When KaizenBiz community members suggest a post or topic, I listen and find a way to include it in our weekly chat. So, when Bernd Nurnberger (@CoCreatr) suggested a post on how Amazon is using kaizen, it seemed interesting to look at kaizen. Companies of all sizes are often looking for ways to be better, more efficient but there is also a desire to innovate products and services so they can capture more of the market. Where are the similarities and differences between kaizen and innovation? And can they co-exist in the same organization?
Kaizen – quick review
Kaizen is a Japanese concept of continuous and incremental improvement of a process. This process might be a manufacturing process, an accounting process or a customer service and the continuous improvements make the process more effective and efficient. Toyota is the most famous example of a company that uses kaizen although a number of companies also use it.
We’ve talked about innovation a few times on the Twitter chat, #KaizenBiz because it is somewhat elusive and much desired by nearly every company that exists. In “What’s All the Fuss About Innovation?“, I used this definition, “the process of translating an idea or invention to a good or service that creates value for which customers will pay.” Curiously, for this framing post, I ran across another definition from an Australian govemment initiative which described innovation as “…renewing, changing or creating more effective processes, products or ways of doing things.” With the Australian government’s definition, it might seem that there is little difference between kaizen and innovation.
Here are some other overlaps that spring to mind:
- Both kaizen and innovation rely on someone identifying that there is another (and better) way to do something.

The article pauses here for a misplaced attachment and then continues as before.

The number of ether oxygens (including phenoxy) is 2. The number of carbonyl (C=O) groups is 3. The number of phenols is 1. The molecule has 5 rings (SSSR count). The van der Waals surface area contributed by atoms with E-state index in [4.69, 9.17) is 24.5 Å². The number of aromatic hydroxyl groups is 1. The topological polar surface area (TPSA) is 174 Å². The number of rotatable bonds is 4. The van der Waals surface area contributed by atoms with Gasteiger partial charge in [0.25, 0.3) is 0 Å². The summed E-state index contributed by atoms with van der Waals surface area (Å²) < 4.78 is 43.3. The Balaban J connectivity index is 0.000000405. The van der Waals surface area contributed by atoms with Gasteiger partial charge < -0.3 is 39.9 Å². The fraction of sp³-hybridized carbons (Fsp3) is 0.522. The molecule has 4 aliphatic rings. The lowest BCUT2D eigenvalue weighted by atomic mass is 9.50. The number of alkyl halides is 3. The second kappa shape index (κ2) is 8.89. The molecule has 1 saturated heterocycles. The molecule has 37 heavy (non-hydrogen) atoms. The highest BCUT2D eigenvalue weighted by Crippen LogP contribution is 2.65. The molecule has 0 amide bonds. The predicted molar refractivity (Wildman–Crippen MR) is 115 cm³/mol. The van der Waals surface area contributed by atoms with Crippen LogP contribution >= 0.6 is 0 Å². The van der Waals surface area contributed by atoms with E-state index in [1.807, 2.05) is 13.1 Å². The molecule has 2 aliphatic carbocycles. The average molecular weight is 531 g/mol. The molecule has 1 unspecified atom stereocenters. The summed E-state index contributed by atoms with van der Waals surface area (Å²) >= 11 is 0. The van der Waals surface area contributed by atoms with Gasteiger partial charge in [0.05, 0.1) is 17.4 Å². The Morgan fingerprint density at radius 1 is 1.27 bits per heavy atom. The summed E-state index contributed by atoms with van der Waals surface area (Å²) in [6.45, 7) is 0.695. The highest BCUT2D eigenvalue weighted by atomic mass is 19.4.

- Organizational leaders must be sponsors and/or supporters for the changes to be explored and implemented
- They both depend on ideas
- Iteration is often part of the process
- Use creativity in problem solving
However there are differences
Even with a number of overlaps, there are ways that kaizen and innovation are not the same:
- Kaizen is a continous process that uses incremental steps and can be rigorous in its application across the organization
- Innovation can range from being small adjustments or changes or radical new things
- Innovation can seem chaotic or without structure due to the creative process
- Kaizen is typically anyone’s job in an organization while innovation tends to be assigned to a particular group of people
- Kaizen focuses on what is and how it can better and more efficient
- Innovation focuses on what could be and how it is new and/or disruptive
But can they co-exist?
There are a few dynamics swirling around organizations. One is the memory of the experience of the Great Recession is still very fresh so there are policies, business goals and expectations created in response. This is certainly prudent as companies are rebuilding and adjusting to the current circumstances. Another dynamic is the rapid progression of technological advancements. One of the other dynamics is this mindset that unless a company is innovative, it is unsustainable and will fail. In a Forbes post, Vijay Govindarajan is quoted saying,
“The more you hardwire a company on total quality management, [the more] it is going to hurt breakthrough innovation. The mindset that is needed, the capabilities that are needed, the metrics that are needed, the whole culture that is needed for discontinuous innovation, are fundamentally different.”
That seems to indicate that they cannot co-exist. This opens a number of questions. Not all organizations are designed to pursue radical changes. There may even be a lack of understanding of both kaizen and innovation.
What do you think? Is there a place for kaizen alongside innovation? What similarities and differences do you believe exist? Join us Friday, February 28, 2014 at 5pm GMT/12pm ET/9am PT to look at this more closely on the Twitter chat, #KaizenBiz
Is there any chance that something is missing or missed as systems are tweaked and refined?
What is the difference between change and improvement?
In what ways could kaizen prevent innovation in an organization?
How could kaizen could co-exist with innovation? Are any adaptations necessary?